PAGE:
Tag Archives: Introductions

Introducing Your Polyamorous Partners to Each Other

I’ve talked elsewhere about why I think it is important for metamours to meet at least once. The short version:
1) It helps with general comfort levels in the relationship and allows everyone to know everyone else as a person, and not an imaginary caricature.
2) Because you could get hit by a bus tomorrow. Nothing is more awkward or uncomfortable than meeting your partner’s other significant other across their unconscious body lying on a hospital bed.

Still, even meeting in a cozy diner or at the local coffee shop can be damned awkward for folks who are new to poly. And questions about meeting metamours are staples of polyamory forums. To reduce that awkwardness, we’re going to look at what you can expect and ways to make everyone comfortable.

Where to Meet

Where ever you meet, you want your partners to be comfortable. Or as comfortable as possible. For some people, this will mean meeting in “neutral territory.” A coffee shop, a local park, or even the next town over can all be good options. If you don’t want to be outted, a mall or other busy area makes a surprisingly good place to talk. While you are surrounded by people, none of them will hear more than a few words of your conversation as they hurry on their way.

Alternatively, one or more of your partners may prefer to meet on “their” ground. In which case, they may invite your other partner to their home (your home if you live together). If a partner wants to meet on their ground because they will be more comfortable, go for it! If this might be the start of a power play between your partners, be wary.

While you can not control your partners’ behavior, you can set boundaries about what you will put up with. Personally, any partner of mine (and I mean any) who starts playing social power games with another partner will get one warning. If they don’t heed that warning, I will no longer be a part of their life. I’ve been on the wrong end of that shit and have no patience for it.

Ideally, you want to find a place to meet where your partners are comfortable. Sometimes, what makes one partner comfortable will make the other uncomfortable. All you can do is your best.

After the Introductions

The basic introductions are straight forward. “Michael I’d like you to meet Chris. Chris, this is Michael.” It’s after the introductions that things can get awkward. You know your partners, they don’t know each other. It can help to introduce a topic they are both familiar with. With most of my partners, geeky stuff is a safe bet. The latest Avenger’s movie, a hot new video game. At the moment, I’d start with PokemonGO, because what geek wouldn’t 😉

If you don’t know any topics they both enjoy or are familiar with, you can fall back on the usual getting-to-know someone topics. Where they work, what their hobbies are, etc. If that doesn’t work, pull on something interesting that happened in your life recently. “I told you both about the publisher that was interested in my book? They’re doing some kind of major restructuring and I’m still waiting for the contract…” The one thing you can be certain they share an interest in is—you!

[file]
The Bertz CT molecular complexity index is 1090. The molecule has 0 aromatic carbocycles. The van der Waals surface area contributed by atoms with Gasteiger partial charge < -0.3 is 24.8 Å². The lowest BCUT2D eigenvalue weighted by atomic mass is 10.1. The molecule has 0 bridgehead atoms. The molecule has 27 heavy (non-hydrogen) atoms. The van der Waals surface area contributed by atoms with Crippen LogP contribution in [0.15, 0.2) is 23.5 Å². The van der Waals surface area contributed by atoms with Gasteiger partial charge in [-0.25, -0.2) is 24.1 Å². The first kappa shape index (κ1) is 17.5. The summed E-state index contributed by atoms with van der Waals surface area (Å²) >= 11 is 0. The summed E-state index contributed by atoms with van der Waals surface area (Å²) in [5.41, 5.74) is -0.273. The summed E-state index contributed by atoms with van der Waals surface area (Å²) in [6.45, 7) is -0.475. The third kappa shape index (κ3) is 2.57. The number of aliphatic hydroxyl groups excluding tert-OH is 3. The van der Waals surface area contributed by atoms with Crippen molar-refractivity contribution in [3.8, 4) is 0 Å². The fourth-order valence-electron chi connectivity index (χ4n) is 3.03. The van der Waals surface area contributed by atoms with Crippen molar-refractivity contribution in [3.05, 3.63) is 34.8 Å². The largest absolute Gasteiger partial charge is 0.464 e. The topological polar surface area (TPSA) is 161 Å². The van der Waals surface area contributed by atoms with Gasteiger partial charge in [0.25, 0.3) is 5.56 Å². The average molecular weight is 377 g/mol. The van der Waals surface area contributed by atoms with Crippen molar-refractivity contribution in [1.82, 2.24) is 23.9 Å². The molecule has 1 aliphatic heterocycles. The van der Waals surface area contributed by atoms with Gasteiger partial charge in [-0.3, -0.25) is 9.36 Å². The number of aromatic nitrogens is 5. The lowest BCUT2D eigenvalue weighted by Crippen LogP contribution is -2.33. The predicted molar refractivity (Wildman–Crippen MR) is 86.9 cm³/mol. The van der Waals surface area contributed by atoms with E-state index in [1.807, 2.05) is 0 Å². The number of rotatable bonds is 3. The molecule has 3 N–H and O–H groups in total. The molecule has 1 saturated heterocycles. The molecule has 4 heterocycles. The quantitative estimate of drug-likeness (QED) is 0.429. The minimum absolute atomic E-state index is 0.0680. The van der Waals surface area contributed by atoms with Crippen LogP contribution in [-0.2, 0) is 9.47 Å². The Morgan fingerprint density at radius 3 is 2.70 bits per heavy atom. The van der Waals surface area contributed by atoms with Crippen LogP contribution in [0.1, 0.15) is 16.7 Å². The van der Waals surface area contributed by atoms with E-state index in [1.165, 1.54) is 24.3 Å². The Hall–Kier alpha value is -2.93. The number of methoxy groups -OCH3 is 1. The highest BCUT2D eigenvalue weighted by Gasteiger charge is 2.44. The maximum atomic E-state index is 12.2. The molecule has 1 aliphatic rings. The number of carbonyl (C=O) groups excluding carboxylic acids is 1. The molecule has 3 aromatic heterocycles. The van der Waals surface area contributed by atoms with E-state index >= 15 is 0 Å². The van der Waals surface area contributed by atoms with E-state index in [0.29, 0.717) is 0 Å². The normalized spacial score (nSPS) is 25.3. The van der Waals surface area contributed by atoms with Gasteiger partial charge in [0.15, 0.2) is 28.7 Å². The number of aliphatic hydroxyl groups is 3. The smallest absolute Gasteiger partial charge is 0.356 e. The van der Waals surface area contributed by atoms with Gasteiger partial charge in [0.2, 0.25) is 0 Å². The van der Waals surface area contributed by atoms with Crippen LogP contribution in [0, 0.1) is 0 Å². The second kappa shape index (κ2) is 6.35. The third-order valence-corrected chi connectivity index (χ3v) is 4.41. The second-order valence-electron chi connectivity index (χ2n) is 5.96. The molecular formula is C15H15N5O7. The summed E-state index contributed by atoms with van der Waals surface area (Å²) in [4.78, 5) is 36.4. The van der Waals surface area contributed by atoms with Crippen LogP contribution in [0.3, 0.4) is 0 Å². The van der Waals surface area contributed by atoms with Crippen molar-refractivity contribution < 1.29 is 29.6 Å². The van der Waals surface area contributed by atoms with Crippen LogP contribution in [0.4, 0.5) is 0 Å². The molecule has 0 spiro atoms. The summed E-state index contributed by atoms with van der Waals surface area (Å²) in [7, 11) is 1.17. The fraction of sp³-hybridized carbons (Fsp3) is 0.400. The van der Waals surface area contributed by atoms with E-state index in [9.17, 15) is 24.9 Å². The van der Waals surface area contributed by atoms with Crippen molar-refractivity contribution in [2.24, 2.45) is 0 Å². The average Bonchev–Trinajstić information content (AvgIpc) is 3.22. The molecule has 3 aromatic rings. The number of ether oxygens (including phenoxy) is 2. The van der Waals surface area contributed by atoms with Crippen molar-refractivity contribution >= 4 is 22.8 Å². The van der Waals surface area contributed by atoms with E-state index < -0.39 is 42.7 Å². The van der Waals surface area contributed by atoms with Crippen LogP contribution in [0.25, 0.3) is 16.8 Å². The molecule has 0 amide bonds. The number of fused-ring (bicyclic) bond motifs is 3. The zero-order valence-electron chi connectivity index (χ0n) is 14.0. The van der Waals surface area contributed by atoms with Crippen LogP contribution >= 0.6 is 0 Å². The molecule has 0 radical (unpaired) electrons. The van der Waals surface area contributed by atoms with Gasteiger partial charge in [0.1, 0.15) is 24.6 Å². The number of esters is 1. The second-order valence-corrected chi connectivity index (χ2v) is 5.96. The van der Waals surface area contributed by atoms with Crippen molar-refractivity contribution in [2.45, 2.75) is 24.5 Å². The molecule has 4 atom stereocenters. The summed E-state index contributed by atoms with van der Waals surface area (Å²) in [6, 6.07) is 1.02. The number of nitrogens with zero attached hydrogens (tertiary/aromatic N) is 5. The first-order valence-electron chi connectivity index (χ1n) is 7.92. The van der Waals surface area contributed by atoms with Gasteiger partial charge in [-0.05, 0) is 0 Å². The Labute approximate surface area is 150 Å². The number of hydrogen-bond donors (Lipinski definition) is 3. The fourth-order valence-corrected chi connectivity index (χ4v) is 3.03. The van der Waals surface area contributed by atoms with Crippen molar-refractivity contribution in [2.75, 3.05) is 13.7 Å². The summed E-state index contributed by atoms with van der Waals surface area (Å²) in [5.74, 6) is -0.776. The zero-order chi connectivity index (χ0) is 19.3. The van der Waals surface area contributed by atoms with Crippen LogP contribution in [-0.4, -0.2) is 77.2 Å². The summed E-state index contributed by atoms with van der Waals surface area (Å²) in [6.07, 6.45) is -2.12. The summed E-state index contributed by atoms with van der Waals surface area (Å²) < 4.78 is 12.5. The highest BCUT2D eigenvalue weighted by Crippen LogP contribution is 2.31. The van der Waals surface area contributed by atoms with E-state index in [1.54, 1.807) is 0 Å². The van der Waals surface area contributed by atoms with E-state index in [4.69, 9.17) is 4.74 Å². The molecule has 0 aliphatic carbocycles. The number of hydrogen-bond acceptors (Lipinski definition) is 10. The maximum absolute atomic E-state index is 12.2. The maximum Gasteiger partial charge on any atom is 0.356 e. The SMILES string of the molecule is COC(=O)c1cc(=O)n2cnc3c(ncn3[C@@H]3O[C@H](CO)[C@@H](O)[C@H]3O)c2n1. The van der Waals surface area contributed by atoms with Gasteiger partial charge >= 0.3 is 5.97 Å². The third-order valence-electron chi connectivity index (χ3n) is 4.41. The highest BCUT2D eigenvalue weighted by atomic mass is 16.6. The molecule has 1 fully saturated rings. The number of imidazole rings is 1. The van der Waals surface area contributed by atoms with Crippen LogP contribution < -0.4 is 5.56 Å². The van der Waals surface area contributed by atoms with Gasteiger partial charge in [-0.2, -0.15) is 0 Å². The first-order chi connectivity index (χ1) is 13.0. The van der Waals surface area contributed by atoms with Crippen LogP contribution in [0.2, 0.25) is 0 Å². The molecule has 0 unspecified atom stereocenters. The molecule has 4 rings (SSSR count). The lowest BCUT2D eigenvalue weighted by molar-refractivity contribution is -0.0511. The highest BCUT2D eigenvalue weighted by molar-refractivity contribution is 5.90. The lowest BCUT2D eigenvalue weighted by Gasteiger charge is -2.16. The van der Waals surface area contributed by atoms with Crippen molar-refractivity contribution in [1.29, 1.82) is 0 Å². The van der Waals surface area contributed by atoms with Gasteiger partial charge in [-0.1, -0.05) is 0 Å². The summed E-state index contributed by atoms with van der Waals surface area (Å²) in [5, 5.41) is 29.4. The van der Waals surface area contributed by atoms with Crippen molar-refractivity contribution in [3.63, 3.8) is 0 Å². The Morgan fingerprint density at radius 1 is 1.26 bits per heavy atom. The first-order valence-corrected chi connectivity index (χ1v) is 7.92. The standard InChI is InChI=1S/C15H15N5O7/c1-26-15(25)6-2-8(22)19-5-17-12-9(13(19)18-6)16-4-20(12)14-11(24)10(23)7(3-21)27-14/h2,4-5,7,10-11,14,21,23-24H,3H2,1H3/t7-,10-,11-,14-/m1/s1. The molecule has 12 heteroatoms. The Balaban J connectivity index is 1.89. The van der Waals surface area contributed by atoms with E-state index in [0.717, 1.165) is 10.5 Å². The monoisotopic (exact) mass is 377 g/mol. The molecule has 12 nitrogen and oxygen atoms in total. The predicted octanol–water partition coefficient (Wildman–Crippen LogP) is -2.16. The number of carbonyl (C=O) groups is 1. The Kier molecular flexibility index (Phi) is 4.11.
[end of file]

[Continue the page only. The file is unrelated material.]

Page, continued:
Idle Hands Are a Pain

Awkward stuff is more awkward when you don’t know what to do with your hands. I don’t know why this is. But if possible, try to have something for you and your partners to do while you talk. Get everyone drinks they can fiddle with, meet over dinner, play a multi-player game together (depending on personalities a non-competitive game might be best). Dinner and games have the advantage of having built-in conversation. “Have you tried to chili here?” “No, but the fish is always fresh. I’ve never gotten a taste for spicy foods.” etc etc

This post is part of the Polyamory Etiquette blog series.

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Introductions in Polyamorous Relationships

July will be Introductions month in our etiquette series.

I touched on introductions and specifically introducing poly partners and metamours to friends and family, in June. But I’d like to go in-depth on introductions. July topics will include introducing poly partners to each other, etiquette for when you are introduced to your partner’s other partner (aka your metamour), and introducing a polycule.

If you have any questions about handling introductions in polyamorous relationships, leave a comment and I’ll try to cover it!

This post is part of the Polyamory Etiquette blog series.

Want more great articles? Support Polyamory on Purpose on Patreon.

Etiquette for Polyamory Partners and Children

I talked about interactions between poly partners and children a couple of times in the Raising Children in a Poly Family blog series. But this apparently an issue a lot of people stress about, so I’m going to pull it all together in one place.

This article assumes that you want your children to meet your poly partners. If you don’t, that’s okay. Do what works for your family and relationships. (Should I be out to my children?)

The First Rule is KISS

Keep It Simple, Stupid. This rule will get you through large parts of life and especially large chunks of parenting. Kid’s are smart. But they are also…let’s go with focused. They don’t care about the details of your job (unless they are planning on going into the same field). They don’t care about what you and your friend do when you go Tuesday nights. And they don’t really care about the details of your relationship with your poly partners. Answer the questions they ask–the exact questions they ask–as simply as possible. Then stop. If they want to know more, they’ll ask.

Introducing Your Poly Partners to Your Children

Short version: Follow the same general guidelines as introducing anyone. Don’t make a big deal out of it. Your poly partner is another adult friend of their parents, of no immediate interest to your kids unless you make it a big deal.

The long version is here.

What Should my Children Call my Poly Partner?

Short version: Let the kid decide. If you are in the closet and worried about the kid outting you by calling a poly partner “Aunt” or “Mom 2,” then this is a good time to teach them about formal and informal interactions. This is a useful tool in other areas of life, such as dealing with their boss at work or teachers at school. Some situations are informal and we can call each other nicknames, some situations are formal and we use formal names or Mr. and Ms.

The long version is here.

How Should I Interact with my Poly Partner’s Children?

Keep it relaxed and casual. If you want to keep a bit of distance in your relationship, treat them like a co-workers children. Polite, but don’t interact beyond basic courtesy:

Poly partner: Jason, I’d like you to meet my friend [you.]
Jason: Hi, [you].
You: Hi Jason, nice to meet you. [Poly partner], are you ready to go?

If you want to interact with the kid directly, and maybe develop a relationship with them, act like a family friend:

Poly partner: Jason, I’d like you to meet my friend [you.]
Jason: Hi, [you].
You: Hi Jason, nice to meet you. Cool shirt.

(next time you bump into each other)

You: Hi Jason, how you doing?
Jason: I’m okay. School sucks, though.